One of the great challenges in writing a non-fiction book is gathering the primary source material. Since I began writing 10 years ago, the quantity and quality of information available on computers and the computer industry via the Web has increased enormously. I’m fortunate to have access to the massive collection of over 2.5 million books and journals in the University of Glasgow Library through my day job but in most cases I can now find the information I need simply by typing some carefully chosen keywords into a search engine and clicking on a few links. It’s amazing to think that only 20 years ago much of the material used in the preparation of this book would have been extremely difficult or in some cases impossible to find. Now anyone with a smartphone and an Internet connection can access it online.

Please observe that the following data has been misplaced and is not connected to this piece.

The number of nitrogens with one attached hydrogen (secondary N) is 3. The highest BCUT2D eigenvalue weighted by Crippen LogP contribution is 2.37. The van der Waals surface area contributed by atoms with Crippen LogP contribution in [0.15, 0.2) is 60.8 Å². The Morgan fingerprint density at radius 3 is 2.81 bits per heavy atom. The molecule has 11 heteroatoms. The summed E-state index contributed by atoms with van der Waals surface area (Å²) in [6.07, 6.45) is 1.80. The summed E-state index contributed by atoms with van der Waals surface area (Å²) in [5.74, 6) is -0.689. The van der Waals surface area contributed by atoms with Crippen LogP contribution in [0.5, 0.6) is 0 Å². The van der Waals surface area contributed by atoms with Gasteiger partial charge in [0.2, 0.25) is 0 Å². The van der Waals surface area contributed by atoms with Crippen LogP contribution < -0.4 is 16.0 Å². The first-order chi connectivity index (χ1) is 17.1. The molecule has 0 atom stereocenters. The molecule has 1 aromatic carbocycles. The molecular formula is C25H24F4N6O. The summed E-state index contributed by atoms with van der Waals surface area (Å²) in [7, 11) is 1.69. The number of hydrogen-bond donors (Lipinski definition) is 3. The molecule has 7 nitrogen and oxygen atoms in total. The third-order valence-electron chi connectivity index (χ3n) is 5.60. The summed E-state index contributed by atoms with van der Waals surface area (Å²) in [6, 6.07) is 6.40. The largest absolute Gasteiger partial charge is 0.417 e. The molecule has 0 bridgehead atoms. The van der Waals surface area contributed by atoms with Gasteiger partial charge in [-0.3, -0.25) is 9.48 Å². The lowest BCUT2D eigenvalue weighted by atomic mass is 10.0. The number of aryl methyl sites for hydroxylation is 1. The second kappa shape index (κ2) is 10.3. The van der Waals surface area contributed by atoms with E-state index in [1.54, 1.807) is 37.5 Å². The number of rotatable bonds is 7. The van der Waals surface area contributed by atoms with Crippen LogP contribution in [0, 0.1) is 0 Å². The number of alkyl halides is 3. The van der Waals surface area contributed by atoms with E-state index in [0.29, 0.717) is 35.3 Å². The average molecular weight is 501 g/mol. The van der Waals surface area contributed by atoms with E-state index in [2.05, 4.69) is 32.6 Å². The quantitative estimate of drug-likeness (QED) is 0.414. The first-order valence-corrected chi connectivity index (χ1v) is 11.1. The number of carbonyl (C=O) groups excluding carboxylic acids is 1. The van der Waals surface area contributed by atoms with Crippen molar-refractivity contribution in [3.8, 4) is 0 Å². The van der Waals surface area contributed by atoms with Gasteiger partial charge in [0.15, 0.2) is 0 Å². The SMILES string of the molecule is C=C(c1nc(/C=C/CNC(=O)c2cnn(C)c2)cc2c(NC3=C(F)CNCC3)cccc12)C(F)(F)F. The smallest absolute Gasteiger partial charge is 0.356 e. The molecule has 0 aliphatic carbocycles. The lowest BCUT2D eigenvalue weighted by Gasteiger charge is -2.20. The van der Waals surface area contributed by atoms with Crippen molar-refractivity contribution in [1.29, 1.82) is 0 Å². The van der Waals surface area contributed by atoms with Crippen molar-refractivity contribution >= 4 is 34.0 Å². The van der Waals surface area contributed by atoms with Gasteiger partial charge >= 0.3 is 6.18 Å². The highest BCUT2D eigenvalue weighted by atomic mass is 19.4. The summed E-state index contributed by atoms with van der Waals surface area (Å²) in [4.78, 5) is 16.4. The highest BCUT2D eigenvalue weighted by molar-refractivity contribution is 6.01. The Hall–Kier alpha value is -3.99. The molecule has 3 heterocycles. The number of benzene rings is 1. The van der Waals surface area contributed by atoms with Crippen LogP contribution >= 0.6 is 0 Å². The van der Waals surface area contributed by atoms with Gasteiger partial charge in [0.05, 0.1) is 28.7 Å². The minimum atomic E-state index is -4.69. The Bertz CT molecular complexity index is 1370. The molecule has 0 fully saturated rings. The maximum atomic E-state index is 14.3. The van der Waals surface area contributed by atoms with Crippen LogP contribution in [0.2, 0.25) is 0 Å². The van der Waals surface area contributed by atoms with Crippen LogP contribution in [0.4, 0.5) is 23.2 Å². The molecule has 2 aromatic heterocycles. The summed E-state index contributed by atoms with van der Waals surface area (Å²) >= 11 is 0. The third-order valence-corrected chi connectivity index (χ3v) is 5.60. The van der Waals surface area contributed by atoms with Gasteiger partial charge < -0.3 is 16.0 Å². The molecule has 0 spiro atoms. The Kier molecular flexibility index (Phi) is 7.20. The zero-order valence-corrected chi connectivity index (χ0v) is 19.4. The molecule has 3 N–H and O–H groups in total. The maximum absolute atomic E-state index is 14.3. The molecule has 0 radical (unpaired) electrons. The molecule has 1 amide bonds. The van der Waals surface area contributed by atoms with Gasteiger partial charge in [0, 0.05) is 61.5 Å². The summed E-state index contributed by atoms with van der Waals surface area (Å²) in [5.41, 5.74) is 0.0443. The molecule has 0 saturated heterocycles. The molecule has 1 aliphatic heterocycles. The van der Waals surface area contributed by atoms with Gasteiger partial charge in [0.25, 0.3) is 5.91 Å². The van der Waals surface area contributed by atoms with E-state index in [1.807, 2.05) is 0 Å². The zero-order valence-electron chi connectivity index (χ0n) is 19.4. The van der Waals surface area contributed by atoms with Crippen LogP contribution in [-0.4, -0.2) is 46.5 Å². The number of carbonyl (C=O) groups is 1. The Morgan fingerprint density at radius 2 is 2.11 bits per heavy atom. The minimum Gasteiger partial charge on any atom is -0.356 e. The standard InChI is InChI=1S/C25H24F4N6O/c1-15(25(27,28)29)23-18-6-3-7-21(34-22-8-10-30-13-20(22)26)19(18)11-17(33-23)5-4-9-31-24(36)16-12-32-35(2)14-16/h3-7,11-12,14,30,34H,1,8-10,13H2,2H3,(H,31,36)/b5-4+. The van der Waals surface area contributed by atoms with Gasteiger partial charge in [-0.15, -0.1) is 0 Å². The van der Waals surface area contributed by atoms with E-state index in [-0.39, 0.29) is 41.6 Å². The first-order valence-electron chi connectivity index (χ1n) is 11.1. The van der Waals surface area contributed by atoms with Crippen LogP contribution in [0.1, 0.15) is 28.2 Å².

I plan to create a comprehensive list of available online resources at some point in the future. In the meantime, here are a few I’ve found to be particularly useful:-
- Ed Thelen’s list of Documents, Links and Videos on his Antique Computers web site.
- Al Kossow’s huge collection of downloadable computer documents.
- The Computer Conservation Society.
- The Computer History Museum.
- The DigiBarn Computer Museum.
- IBM Archives.
- IEEE Annals of the History of Computing.
- The Lemelson Center Computer Oral History Collection.